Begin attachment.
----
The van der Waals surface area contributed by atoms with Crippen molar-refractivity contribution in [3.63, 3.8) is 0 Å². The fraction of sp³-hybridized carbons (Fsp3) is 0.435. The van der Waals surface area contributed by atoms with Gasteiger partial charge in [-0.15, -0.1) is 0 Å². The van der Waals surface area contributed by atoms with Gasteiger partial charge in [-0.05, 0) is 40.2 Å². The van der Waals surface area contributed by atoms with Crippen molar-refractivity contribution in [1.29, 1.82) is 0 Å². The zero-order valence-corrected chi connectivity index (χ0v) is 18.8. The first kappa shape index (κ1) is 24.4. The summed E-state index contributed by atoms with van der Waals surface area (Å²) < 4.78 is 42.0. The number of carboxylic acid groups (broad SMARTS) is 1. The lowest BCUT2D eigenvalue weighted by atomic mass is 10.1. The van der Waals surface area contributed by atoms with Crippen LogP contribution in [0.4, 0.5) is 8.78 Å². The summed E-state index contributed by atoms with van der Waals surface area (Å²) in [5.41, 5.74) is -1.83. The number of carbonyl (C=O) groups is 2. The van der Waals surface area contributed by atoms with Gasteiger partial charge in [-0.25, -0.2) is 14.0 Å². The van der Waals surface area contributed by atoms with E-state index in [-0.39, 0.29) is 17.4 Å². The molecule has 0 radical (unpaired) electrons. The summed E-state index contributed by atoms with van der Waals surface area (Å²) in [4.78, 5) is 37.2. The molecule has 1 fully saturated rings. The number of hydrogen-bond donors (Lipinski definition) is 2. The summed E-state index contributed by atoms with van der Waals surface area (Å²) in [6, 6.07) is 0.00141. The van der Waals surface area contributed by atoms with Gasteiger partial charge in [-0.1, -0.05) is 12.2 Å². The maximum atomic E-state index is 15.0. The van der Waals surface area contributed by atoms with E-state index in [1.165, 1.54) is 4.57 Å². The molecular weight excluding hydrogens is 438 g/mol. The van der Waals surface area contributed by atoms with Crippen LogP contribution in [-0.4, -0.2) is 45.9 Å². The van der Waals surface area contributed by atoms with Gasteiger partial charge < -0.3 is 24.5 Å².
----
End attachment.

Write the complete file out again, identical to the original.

The van der Waals surface area contributed by atoms with Crippen molar-refractivity contribution in [3.63, 3.8) is 0 Å². The fraction of sp³-hybridized carbons (Fsp3) is 0.435. The van der Waals surface area contributed by atoms with Gasteiger partial charge in [-0.15, -0.1) is 0 Å². The van der Waals surface area contributed by atoms with Gasteiger partial charge in [-0.05, 0) is 40.2 Å². The van der Waals surface area contributed by atoms with Crippen molar-refractivity contribution in [1.29, 1.82) is 0 Å². The zero-order valence-corrected chi connectivity index (χ0v) is 18.8. The first kappa shape index (κ1) is 24.4. The summed E-state index contributed by atoms with van der Waals surface area (Å²) < 4.78 is 42.0. The number of carboxylic acid groups (broad SMARTS) is 1. The lowest BCUT2D eigenvalue weighted by atomic mass is 10.1. The van der Waals surface area contributed by atoms with Crippen LogP contribution in [0.4, 0.5) is 8.78 Å². The summed E-state index contributed by atoms with van der Waals surface area (Å²) in [5.41, 5.74) is -1.83. The number of carbonyl (C=O) groups is 2. The van der Waals surface area contributed by atoms with Gasteiger partial charge in [-0.25, -0.2) is 14.0 Å². The van der Waals surface area contributed by atoms with E-state index in [-0.39, 0.29) is 17.4 Å². The molecule has 0 radical (unpaired) electrons. The summed E-state index contributed by atoms with van der Waals surface area (Å²) in [4.78, 5) is 37.2. The molecule has 1 fully saturated rings. The number of hydrogen-bond donors (Lipinski definition) is 2. The summed E-state index contributed by atoms with van der Waals surface area (Å²) in [6, 6.07) is 0.00141. The van der Waals surface area contributed by atoms with Gasteiger partial charge in [-0.1, -0.05) is 12.2 Å². The maximum atomic E-state index is 15.0. The van der Waals surface area contributed by atoms with E-state index in [1.165, 1.54) is 4.57 Å². The molecular weight excluding hydrogens is 438 g/mol. The van der Waals surface area contributed by atoms with Crippen LogP contribution in [-0.4, -0.2) is 45.9 Å². The van der Waals surface area contributed by atoms with Gasteiger partial charge < -0.3 is 24.5 Å².